Although he wishes the venerable publication consulted him before publication, blogger Tony Ortega says that Graydon Carter‘s Vanity Fair got a lot right in its report about David Miscavige and his wife Shelly, the “First Lady of Scientology.”

In a post published Wednesday on his site Underground Bunker, Ortega compliments writer Ned Zeman for assembling in the publication’s latest issue what he calls a “rich history of the Miscaviges,” which characterizes their relationship as alternately volatile and chilly.

David Miscavige has been the leader of the Church of Scientology since 1987, one year after the death of founder L. Ron Hubbard. Vanity Fair’s latest profile of the Miscaviges, titled “Scientology’s Last Queen,” explores the mystery of Shelly’s whereabouts after she disappeared in 2007 – or even earlier, according to Ortega.

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Additionally, the piece chronicles the mysterious circumstances that led to her “fall from grace” within the organization, which Zeman hypothesizes occurred after Shelly took it upon herself to restructure the advisory board of Sea Org, a religious order comprised of the organization’s most dedicated members.

Ortega examines quotes collected by Zeman from former members of the church, characterizing David as alternately calculating and unpredictable. According to ex-Scientologist Mark Fisher, “[David] was kind of an asshole. He would try to buddy up with you… But he’d be quick to stab you in the back.”

Meanwhile, Ortega corrects details in Zeman’s portrayal of David, albeit in ways that are possibly more damning: rather than punching his own auditor – a person enlisted to increase spiritual awareness in members – he was apparently an auditor who punched the person he was supposed to be counseling.

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Ortega also condenses material from the Vanity Fair piece that examines David and Shelly’s relationship, quoting sources that said Shelly was as easily provoked as David, and yet the two demonstrated little if any public affection towards one another. Another former Church member, Marc Headley revealed, “I never, ever, ever saw them kiss.”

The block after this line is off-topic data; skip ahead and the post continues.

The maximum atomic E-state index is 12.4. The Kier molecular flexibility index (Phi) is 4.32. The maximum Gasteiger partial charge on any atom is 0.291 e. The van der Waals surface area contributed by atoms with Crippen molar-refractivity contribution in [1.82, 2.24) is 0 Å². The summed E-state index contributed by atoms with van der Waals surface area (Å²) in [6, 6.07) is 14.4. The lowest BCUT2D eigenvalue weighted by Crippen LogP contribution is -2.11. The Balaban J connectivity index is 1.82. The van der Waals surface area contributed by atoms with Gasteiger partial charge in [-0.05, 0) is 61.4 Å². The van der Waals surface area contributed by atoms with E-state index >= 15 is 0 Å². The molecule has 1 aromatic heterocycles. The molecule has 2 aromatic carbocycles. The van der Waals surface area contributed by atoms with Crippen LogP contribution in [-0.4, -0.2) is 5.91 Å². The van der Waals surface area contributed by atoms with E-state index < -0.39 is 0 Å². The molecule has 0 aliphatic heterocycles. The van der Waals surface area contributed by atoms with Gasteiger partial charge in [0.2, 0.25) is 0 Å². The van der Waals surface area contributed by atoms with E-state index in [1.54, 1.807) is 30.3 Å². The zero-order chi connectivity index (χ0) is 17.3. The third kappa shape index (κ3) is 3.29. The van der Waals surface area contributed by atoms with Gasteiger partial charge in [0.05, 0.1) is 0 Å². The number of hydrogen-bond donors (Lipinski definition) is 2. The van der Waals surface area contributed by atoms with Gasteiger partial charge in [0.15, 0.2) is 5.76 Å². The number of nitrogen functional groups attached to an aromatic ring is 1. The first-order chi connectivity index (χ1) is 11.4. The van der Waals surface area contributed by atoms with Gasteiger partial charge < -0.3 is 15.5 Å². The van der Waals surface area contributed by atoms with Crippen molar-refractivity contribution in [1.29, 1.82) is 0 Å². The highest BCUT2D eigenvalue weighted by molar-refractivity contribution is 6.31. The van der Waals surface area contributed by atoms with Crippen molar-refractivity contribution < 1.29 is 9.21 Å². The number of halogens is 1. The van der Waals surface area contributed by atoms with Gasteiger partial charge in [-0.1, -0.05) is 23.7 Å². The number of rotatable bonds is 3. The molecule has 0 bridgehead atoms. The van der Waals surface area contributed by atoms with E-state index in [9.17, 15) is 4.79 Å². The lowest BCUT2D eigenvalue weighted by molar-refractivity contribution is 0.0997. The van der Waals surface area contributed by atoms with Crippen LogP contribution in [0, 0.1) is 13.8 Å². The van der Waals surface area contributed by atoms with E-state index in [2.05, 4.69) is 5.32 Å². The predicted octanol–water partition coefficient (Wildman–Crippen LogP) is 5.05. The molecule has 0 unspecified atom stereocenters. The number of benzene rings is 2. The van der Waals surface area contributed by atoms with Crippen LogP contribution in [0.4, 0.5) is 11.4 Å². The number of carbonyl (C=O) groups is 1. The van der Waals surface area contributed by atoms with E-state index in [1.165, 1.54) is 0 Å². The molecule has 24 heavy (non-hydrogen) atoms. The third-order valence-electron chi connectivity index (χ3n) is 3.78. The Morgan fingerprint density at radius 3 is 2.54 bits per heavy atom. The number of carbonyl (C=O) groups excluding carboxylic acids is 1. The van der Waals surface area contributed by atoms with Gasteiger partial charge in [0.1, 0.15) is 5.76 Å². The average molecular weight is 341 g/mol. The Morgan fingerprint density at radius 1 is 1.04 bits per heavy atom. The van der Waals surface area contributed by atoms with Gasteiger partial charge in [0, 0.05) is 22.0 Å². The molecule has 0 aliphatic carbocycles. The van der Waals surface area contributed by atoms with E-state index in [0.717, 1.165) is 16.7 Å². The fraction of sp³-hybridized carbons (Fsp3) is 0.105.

“I was there for 15 years,” he continued. “So I had plenty of opportunities to witness them together and never, ever saw them affectionate with each other… I’m talking about in a room with four other people. Informal. We’re all just chatting, and he isn’t touching her.”

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Then Ortega compares the reporting in Zeman’s story to his own, earlier piece, which contends that Shelly disappeared from public view in 2005, not 2007, when eyewitnesses allegedly spotted her at her father’s funeral. He adds that Zeman failed to include what he considers “one of the best details” that explains why she was allegedly taken to the Church of Spiritual Technology in the Lake Arrowhead area of California.

The article does not mark the first time that Vanity Fair has profiled Scientology or even David Miscavige. In 2012, Maureen Orth wrote a piece detailing an alleged audition session for young women for Tom Cruise to possibly date prior to his marriage to Katie Holmes. Following its publication, the organization responded with an eight-page letter decrying its reporting, its conclusions, and the integrity of its sources, and branding Orth a bigot as it defended Miscavige.

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